Oh wait, the 97 previous articles just like this one already told me.
Carry on, nothing to see here.
I feel my "tool box" is complete and I'm pretty comftorable with it. I've gone through numerous equipment changes in the last 3 years. The only thing I really haven't changed is my putter. And I refer to my PW as a 10 iron, because in reality that's what it has become.
Definition of Irons: One of about 8 to 10 blade-shaped metal-headed clubs with progessively greater lofts that are designed to hit the ball 10 yards short of the green or 20 yards past it.
I think the real point here is that you need to know what you can do with each club and with what the equipment guys are doing, it is harder than it once was. I've been scouting for new irons and the jacking of lofts, and even worse, the lengthening of clubs is far worse than I thought. It is making me rethink what my club set configuration whereas before I was thinking about defaulting to the norm of 4-P, hybrid, etc.
With all due respect, the message is getting old. Instead of trying to sell your products through thinly-veiled sales messages throughout 90% of your columns here, please give us more info about how we can play better no matter what brand of tools we have in our bags. We see plenty of equipment ads everywhere we turn about how and why this or that company's tools are better than the next. I personally, don't believe most of it (I came from the advertising/marketing world). Your company's tools may actually be as great as you imply. That is a good reason to scream it from the mountain tops. But, not in what is presented to be a weekly editorial column. It's hard for me to get through your columns when I smell a sales message stronger than cooking bacon. You have been around this game for a long time. I am sure you have much more you can offer us than the constant (sometimes not-so-) subtle schmooze we get most of the time. Save the sales talk for advertising, marketing and PR venues. Give us help, not hype.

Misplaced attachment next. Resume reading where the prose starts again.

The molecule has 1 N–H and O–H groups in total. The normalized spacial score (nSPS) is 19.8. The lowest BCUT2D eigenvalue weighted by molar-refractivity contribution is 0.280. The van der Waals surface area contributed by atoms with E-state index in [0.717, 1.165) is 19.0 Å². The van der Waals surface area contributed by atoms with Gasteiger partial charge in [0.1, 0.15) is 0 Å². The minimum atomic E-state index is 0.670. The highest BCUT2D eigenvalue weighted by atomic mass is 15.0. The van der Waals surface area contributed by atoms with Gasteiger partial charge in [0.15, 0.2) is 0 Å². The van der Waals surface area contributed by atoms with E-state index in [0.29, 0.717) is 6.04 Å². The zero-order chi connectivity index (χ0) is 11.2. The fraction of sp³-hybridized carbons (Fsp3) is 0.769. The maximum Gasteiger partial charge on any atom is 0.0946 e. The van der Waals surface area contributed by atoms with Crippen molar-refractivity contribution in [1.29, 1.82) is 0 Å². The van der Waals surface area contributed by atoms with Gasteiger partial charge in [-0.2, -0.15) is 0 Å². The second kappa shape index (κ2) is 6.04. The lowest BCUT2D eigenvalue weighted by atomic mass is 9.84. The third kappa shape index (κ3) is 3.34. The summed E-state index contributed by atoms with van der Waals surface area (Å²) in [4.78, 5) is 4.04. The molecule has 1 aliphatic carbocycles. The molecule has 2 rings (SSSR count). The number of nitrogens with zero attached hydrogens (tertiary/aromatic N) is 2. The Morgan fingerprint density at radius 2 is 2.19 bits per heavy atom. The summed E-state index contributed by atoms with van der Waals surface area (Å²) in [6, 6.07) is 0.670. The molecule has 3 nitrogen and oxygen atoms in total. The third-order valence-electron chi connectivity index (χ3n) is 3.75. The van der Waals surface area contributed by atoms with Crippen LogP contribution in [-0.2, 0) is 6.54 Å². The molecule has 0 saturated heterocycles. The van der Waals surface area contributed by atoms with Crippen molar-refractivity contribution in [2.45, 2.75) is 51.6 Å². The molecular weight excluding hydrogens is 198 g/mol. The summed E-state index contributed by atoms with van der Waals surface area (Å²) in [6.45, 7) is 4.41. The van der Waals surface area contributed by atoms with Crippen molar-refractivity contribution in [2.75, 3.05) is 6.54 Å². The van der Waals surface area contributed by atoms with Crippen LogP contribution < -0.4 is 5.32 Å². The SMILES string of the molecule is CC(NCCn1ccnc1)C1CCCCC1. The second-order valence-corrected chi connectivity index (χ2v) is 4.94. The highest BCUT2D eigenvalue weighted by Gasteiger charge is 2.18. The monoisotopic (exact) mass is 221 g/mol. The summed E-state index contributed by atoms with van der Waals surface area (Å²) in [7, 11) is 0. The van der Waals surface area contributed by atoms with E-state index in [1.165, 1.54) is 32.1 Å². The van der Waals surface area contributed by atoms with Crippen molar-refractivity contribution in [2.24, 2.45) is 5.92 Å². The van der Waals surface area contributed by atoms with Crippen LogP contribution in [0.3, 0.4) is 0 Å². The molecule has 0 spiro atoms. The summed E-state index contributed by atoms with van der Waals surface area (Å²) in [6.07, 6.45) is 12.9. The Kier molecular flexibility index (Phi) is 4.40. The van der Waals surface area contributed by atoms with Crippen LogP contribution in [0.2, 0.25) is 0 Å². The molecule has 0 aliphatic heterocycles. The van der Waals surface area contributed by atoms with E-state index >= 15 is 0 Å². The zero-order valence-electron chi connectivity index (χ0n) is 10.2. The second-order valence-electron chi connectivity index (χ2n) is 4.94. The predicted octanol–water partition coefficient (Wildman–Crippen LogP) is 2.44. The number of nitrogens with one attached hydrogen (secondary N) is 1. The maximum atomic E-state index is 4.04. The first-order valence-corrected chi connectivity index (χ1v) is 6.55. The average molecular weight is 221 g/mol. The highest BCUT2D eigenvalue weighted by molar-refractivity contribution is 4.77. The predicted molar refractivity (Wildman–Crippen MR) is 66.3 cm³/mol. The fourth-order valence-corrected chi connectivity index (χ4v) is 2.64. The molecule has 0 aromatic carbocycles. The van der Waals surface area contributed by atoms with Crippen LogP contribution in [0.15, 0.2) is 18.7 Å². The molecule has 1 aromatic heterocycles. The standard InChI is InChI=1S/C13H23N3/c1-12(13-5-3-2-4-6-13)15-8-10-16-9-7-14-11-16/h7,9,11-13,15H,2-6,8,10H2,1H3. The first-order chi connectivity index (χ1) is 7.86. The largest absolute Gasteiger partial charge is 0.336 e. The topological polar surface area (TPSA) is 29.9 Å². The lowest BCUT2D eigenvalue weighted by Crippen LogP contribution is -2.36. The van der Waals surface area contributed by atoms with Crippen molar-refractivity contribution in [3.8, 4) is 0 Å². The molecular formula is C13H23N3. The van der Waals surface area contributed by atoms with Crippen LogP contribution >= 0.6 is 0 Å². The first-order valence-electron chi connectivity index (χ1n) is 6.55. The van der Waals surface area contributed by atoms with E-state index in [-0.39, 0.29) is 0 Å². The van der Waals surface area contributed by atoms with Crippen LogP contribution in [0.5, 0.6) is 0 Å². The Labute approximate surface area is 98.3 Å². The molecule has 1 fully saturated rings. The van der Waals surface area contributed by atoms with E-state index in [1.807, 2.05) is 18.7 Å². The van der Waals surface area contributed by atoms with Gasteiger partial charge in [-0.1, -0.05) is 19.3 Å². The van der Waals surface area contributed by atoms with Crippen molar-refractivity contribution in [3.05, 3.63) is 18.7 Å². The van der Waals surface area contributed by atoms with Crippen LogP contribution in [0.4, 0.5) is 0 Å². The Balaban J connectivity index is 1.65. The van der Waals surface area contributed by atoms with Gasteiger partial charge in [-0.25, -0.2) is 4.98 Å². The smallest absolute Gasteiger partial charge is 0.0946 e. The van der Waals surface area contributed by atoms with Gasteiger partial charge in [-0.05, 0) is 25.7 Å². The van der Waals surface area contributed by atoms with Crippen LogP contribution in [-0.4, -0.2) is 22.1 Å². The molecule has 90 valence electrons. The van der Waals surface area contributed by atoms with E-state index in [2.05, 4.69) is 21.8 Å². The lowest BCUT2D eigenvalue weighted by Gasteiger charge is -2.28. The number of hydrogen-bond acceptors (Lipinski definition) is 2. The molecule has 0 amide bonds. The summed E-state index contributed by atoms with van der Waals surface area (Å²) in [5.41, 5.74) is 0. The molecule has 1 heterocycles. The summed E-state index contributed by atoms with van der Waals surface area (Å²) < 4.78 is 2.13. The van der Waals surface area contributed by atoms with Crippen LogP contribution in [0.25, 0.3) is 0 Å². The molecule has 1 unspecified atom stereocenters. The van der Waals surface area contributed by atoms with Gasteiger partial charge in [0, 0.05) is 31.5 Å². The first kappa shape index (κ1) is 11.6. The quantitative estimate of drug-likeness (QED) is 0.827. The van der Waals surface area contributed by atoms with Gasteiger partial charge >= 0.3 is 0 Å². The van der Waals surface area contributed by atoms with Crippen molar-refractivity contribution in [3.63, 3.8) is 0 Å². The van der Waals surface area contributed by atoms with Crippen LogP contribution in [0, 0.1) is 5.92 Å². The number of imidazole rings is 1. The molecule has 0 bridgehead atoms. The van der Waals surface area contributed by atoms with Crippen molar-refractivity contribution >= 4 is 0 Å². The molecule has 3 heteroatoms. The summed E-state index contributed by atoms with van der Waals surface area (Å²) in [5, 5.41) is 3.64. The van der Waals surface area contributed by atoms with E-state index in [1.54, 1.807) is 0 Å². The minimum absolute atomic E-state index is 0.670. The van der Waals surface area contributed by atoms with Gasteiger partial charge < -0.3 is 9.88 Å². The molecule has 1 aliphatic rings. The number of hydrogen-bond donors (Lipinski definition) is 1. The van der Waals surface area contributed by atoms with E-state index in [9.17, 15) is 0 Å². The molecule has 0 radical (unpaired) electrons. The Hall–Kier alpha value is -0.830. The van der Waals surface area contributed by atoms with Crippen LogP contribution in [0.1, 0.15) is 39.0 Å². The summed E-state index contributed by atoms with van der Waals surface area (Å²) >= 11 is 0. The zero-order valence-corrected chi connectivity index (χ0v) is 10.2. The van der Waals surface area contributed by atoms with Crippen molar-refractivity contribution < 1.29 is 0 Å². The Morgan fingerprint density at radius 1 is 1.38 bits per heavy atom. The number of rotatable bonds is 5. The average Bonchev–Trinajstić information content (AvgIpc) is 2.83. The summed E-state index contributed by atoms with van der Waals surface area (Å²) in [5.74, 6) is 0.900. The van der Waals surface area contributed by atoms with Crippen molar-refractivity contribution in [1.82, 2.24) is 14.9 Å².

Mizuno MP-60 (2007)
3:21 4:24 5:27 6:31 7:35 8:35 9:43
w:47 w:51 w:55 w:59
hy or 3w, or 7w (13-27 degrees)
I like hitting the 3 iron, and struggle with what to do with that extra club. Sometimes a course suggests something, but that club is always un-matched. Perhaps if I could afford it I would have a club made to match the driver with different characteristics.
In term of a toolbox, I'm the tool - need to make better decisions!
Currently, besides sound decisions which any caddie could fix (wind, elevation, yardage, safety), for me it's all about getting it closer and closer from the range of 120-40 yds. Anything on either side of that works pretty well.
I like that you pointed out that pros PW's now are like my 8 iron I still use. I see them teeing up 7 or 8 iron on 200 yard par 3's and think 'holy crap I'd have to use 5w here' but it's really a 4 or 5 iron from 5 years ago.
Just an observation: Has TWG done a question/answer column since the switch to SCOR?